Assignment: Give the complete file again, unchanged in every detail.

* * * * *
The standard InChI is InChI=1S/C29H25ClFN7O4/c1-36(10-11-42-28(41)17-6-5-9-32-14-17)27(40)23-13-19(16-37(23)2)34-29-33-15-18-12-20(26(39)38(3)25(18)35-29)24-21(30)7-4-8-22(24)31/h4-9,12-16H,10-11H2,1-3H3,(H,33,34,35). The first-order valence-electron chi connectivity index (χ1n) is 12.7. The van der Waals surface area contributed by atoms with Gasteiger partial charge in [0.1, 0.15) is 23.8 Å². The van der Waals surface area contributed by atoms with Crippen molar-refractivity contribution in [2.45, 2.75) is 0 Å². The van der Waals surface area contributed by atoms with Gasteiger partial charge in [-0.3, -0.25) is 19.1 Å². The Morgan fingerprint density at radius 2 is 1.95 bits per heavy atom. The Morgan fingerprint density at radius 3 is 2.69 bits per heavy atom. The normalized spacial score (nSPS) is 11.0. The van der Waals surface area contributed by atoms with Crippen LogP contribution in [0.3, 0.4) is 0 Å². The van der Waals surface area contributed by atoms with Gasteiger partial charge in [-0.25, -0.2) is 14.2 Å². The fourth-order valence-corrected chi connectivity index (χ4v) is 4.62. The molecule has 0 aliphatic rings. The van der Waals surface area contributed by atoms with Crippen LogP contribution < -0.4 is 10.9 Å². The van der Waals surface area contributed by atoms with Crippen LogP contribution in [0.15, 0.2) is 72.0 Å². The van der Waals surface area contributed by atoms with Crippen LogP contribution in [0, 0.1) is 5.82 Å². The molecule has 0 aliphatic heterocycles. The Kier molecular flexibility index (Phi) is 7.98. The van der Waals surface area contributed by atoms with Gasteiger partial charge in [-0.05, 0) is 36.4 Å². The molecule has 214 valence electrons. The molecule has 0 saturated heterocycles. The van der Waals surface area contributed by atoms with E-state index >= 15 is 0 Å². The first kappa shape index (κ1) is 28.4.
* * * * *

The standard InChI is InChI=1S/C29H25ClFN7O4/c1-36(10-11-42-28(41)17-6-5-9-32-14-17)27(40)23-13-19(16-37(23)2)34-29-33-15-18-12-20(26(39)38(3)25(18)35-29)24-21(30)7-4-8-22(24)31/h4-9,12-16H,10-11H2,1-3H3,(H,33,34,35). The first-order valence-electron chi connectivity index (χ1n) is 12.7. The van der Waals surface area contributed by atoms with Gasteiger partial charge in [0.1, 0.15) is 23.8 Å². The van der Waals surface area contributed by atoms with Crippen molar-refractivity contribution in [2.45, 2.75) is 0 Å². The van der Waals surface area contributed by atoms with Gasteiger partial charge in [-0.3, -0.25) is 19.1 Å². The Morgan fingerprint density at radius 2 is 1.95 bits per heavy atom. The Morgan fingerprint density at radius 3 is 2.69 bits per heavy atom. The normalized spacial score (nSPS) is 11.0. The van der Waals surface area contributed by atoms with Crippen LogP contribution in [0.3, 0.4) is 0 Å². The van der Waals surface area contributed by atoms with Gasteiger partial charge in [-0.25, -0.2) is 14.2 Å². The fourth-order valence-corrected chi connectivity index (χ4v) is 4.62. The molecule has 0 aliphatic rings. The van der Waals surface area contributed by atoms with Crippen LogP contribution < -0.4 is 10.9 Å². The van der Waals surface area contributed by atoms with Crippen LogP contribution in [0.15, 0.2) is 72.0 Å². The van der Waals surface area contributed by atoms with Crippen LogP contribution in [0, 0.1) is 5.82 Å². The molecule has 0 aliphatic heterocycles. The Kier molecular flexibility index (Phi) is 7.98. The van der Waals surface area contributed by atoms with Gasteiger partial charge in [-0.05, 0) is 36.4 Å². The molecule has 214 valence electrons. The molecule has 0 saturated heterocycles. The van der Waals surface area contributed by atoms with E-state index >= 15 is 0 Å². The first kappa shape index (κ1) is 28.4.